We now have the benefit of ancillary tests as well and the most important test which we routinely use is magnetic resonance imaging. This is a technique which allows us to gain very detailed information concerning the structure of the parenchyma of the brain. In MS typically, there is an increasing water content in focal areas of the brain, the areas which are normally mylenated - the deep white matter tracts. So typically one will see a number of white spots in these deep white matter tracts, in a person who has multiple sclerosis.
But we have to be careful here because there are other causes of increasing water content within the deep white matter. For example, small vessel disease can also produce a similar pattern or similar change on the MRI scan and ultimately we have to rely on the pattern of spots - the distribution of spots within the brain - which, by experience, we know - and with correlation with pathology - is more likely to relate to multiple sclerosis than other conditions. So it's building up a probability factor which ultimately leads us to the diagnosis.
I'm Shane Huntington, you host for this episode of Up Close, coming to you from the University of Melbourne. Today we're talking to Professor Trevor Kilpatrick about his understanding and latest research on multiple sclerosis.
Trevor, I'd like to move now to the issue of what's actually causing multiple sclerosis. Do we know at this point what the core cause of this particular condition is?
In a nutshell, we don't. We've learnt a lot in recent years but there's still a lot of research which needs to be undertaken. It's a complex disease and we know that there are both genetic and environmental factors which lead to a predisposition and we also believe that probably there are stochastical random factors which are involved as well.
In a nutshell, we know that Caucasians - or people of European descent - are more likely to develop the disease. This has led us to a view that there is a genetic component to the disease. We also know that people in high latitudes are more likely to develop the disease. Now, you may say that Caucasians, by definition, are more likely to live in high latitude zones. But independent of that we know that migrants have variable susceptibility to the disease as well, such that if you go from an area of high prevalence to an area of low prevalence before the age of 15, most studies suggest that one tends to take on the prevalence rate of the country to which one emigrates. Now, there are a lot of confounders here, but this suggests that there is an environmental component to the disease.
Another key factor in this has been work which has been done in the 1960s to 1980s from Professor James McLeod here in Australia. He and co-workers were able to show that, in fact, there's a seven-fold latitudinal gradient along the Eastern Seaboard in Australia, with the highest prevalence in Tasmania and the lowest in Northern Queensland. This - in an environment where the majority of migration until the last 25 years was from Northern European countries - suggests to us, once again, that there must surely be an environmental factor which is important in transforming predisposition to ultimately extant disease.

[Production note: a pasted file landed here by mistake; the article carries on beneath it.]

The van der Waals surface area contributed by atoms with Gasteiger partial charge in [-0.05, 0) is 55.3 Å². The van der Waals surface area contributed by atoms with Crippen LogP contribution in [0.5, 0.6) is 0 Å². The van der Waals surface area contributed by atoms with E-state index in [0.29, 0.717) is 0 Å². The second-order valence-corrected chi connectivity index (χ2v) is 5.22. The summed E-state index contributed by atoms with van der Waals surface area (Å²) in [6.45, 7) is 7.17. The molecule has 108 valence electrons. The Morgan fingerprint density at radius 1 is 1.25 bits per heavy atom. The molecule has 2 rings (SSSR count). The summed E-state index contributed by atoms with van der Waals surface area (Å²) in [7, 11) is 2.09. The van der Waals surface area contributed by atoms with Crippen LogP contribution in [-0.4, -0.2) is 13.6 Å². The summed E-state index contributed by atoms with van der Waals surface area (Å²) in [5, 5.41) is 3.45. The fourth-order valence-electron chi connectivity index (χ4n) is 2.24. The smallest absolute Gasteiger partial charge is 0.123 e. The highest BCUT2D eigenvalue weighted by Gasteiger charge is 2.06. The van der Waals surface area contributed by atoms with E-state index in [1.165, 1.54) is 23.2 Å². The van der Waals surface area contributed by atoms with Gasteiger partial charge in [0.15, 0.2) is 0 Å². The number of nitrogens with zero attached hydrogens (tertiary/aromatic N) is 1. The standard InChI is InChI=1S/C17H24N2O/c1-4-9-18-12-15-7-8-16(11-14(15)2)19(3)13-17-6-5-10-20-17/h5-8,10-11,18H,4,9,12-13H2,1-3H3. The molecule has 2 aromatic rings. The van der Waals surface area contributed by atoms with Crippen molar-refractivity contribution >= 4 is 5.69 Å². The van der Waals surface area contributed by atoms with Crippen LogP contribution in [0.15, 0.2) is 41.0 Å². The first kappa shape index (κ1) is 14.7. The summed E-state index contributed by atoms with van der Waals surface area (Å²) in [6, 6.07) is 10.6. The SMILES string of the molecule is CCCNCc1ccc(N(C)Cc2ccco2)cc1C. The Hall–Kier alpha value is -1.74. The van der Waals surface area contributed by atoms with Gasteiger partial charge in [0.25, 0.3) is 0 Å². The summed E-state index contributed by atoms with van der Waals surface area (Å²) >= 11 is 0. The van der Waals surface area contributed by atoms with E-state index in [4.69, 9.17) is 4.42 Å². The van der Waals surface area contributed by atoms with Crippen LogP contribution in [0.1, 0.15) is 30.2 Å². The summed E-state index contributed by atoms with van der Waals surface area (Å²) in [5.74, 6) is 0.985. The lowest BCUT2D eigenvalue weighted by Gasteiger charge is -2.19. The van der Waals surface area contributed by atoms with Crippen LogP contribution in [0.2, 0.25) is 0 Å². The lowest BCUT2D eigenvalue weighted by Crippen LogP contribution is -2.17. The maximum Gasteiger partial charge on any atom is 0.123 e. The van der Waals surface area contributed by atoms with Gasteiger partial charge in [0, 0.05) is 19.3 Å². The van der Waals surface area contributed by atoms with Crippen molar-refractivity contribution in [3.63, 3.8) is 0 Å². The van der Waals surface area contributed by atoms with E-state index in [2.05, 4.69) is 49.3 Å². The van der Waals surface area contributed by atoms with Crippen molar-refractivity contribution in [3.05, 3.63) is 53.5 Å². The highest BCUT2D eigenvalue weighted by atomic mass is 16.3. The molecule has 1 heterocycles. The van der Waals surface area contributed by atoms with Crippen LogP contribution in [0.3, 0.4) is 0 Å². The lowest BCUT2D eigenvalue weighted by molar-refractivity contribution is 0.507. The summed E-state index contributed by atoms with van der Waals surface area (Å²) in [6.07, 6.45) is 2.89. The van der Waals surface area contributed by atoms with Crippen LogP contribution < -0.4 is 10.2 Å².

So that has led us an others to think deeply about what might be the environmental factors which drive this latitudinal gradient. The obvious, in terms of field affect, is exposure to ultraviolet light. We would see that there's a very, very strong inverse correlation between ambient UVR and risk of multiple sclerosis. In fact, the strength of that negative correlation is stronger than the positive correlation between UVR and malignant melanoma.
On the back of that, we've conducted a number of studies to look at this particular hypothesis. Perhaps the best and most definitive has been a study called the Ausimmune Study, in which we have, in four regions of Australia, attempted to recruit every person who had their first central demyelinating event and to match those with controls and understand the life events for those individuals. In addition, we've taken blood samples from those individuals.
What we've found is that from the compositive information, there appears to be a reduction in key exposures to UVR in earlier life for these people who have a central demyelinating event. On average, the vitamin D levels are lower amongst those with a clinical presentation. In addition, if we look at actinic damage to the skin on sun exposed areas by taking silicone casts, there's been some evidence in patients with extant disease that the level of damage is lower than in controls, suggesting that there may be a reduction in lifelong exposure to UVR amongst those that developed MS. Now, this has to controlled for the level of melanin in the skin, but when we do that the result is still the same.
So the hypothesis at the moment is that UVR and, as a consequence, vitamin D might be relevant to susceptibility to MS. There may be a second element to UVR independent of vitamin D which drives this as well.